A Year of Living Mindfully > IMCW

A Year of Living Mindfully

By | Feb 9 2011

...or  How to Change Your Life, Transform Your Practice and Make New Friends 

by Christa Gallapoullos

Let me paint a picture for you... a couple weeks ago, in a day-long gathering for the YLM group, I sat behind my partner, holding space for him as he breathed through the morning’s first exercise. A wave of warmth moved through me as I looked around the literal and figurative sacred space, observing many sets of folks concentrating on each other. All I saw, all I felt, was the energy of twenty-five people who have become very dear to me in an indescribable way. It hit me, hard, that this group, this year, this YLM program, had truly changed my life.

The group, to give you a rough idea, is made up of twenty-five individuals ranging from 23–75 years old; professionals from the business, health, education and mental health fields (ranging from new to the job market through retirement), teachers, journalists, lawyers, stay-at-home parents and creative types. A real mixed bag and to be honest, we don’t talk a lot about our lives outside YLM. The effort and the energy are focused on the sangha, on trust, on learning new ways and on walking the path to waking up together. And on laughing and sharing what is really going on, and carefully observing others doing their work. It is a truly transformative process, this work we have undertaken.

So what is it that brings someone to the YLM class? With a new group forming for the April 2011 class, I asked some of my group for input I might share with you. There were a few themes that quickly came forth out of those conversations. Certainly Jonathan has a lot of fans. “I was surprised at how consistently kind and generous Jonathan is...” was one response. “Jonathan’s leadership style is just right. He provides the overall structure... with flexibility to adapt to the needs of the group.” And further, “His knowledge is broad and deep and tempered with humor and a strong sense of the realities of life.” The course is very much run straight from his heart and that comes through to all involved as dharma rooted in care and love. For me personally, Jonathan has not only been a great teacher and friend, but a huge source of support, strength, humor and perspective.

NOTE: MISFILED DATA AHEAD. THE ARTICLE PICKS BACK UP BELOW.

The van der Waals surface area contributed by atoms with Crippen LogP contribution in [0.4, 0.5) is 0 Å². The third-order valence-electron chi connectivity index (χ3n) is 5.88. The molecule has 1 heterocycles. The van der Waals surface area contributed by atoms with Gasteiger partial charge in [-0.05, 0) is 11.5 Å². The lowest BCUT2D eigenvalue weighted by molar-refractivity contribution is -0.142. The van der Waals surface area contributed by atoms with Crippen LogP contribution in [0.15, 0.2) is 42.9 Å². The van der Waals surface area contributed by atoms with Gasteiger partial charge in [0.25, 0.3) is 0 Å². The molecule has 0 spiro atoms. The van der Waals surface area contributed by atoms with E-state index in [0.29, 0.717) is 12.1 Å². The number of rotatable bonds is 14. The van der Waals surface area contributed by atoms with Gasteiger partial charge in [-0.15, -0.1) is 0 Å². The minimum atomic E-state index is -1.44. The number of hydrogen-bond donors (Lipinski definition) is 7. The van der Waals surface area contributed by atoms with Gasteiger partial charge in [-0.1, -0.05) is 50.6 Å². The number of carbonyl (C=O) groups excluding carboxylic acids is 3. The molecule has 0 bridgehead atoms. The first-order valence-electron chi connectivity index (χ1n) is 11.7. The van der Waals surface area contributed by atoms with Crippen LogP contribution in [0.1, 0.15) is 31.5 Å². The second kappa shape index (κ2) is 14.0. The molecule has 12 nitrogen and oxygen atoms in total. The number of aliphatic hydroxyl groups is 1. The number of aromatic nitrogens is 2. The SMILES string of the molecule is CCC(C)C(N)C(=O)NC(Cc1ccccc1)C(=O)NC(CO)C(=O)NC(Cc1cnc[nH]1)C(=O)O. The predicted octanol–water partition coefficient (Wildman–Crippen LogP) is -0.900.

As for the benefits of this particular type of sangha, there are many. The practices we learn -– focusing, breathing, writing -- are deeply ingrained in us at the ten-month mark. It does take time and commitment to fully integrate them. “Being inundated with practice, in many different forms, helped to bring about big change” was one comment. Another participant makes it very clear when he says “The overarching value of YLM is the structure that it provides for practice, ranging from daily mediation to being part of a community that is learning, growing and developing. So much of our lives distracts us from practice that being able to incorporate structure that supports and encourages practice is a huge positive shift.”

When asked about specific changes that have come about, my KM group members had these words: ”I am much more willing and able to stay with what is and to observe it from a place of safety and curiosity, and see where it takes me. I feel like I am getting to know myself better.” And “greater clarity and self- awareness,” is a comment I certainly understand personally. And from everyone, “ I feel more connected to a spiritual community.” Overall, I have not heard a single regret, other than from the unfortunate few who had to leave the program for life-related reasons.

If you are wondering if you are qualified for the YLM program, join the crowd. Apparently I was not alone in having some serious doubts about whether I was spiritually developed enough to be a strong participant, but we have learned, as a friend said, that “everyone had the same basic fears and wants.” The YLM participants all wanted to transform our lives, to deepen our spiritual selves in a way that would serve everyone we meet.

So if you are feeling a little (or a lot) stuck, if you are seeking like-minded community, want to feel more connected to yourself and the world around you or just feel a desire to integrate your body/mind/spirit more fully, you might like to look into joining the 2011 class. These words say it well: “I also think that when you are on a spiritual path and set an intention to deepen, doing YLM can create the container for growth–-and then shifts in thinking and being seep in somehow, very gradually and subtly. Pretty cool.” Indeed.

The YLM course has changed my life for the good, in many ways. Allowing myself to sink into the safety net that Jonathan weaves from all the participants’ gifts and good will has been a lesson in letting go, and in letting myself be held in a space filled with metta and acceptance. Over time, I have learned –- as I had not in nearly fifty years, despite a lot of effort -– to love myself as well as those around me. That, as the ad says, is priceless and I will forever be grateful to all involved.

Find information and applications for the 2011 YLM class, which starts April, on Jonathan Foust’s web site.

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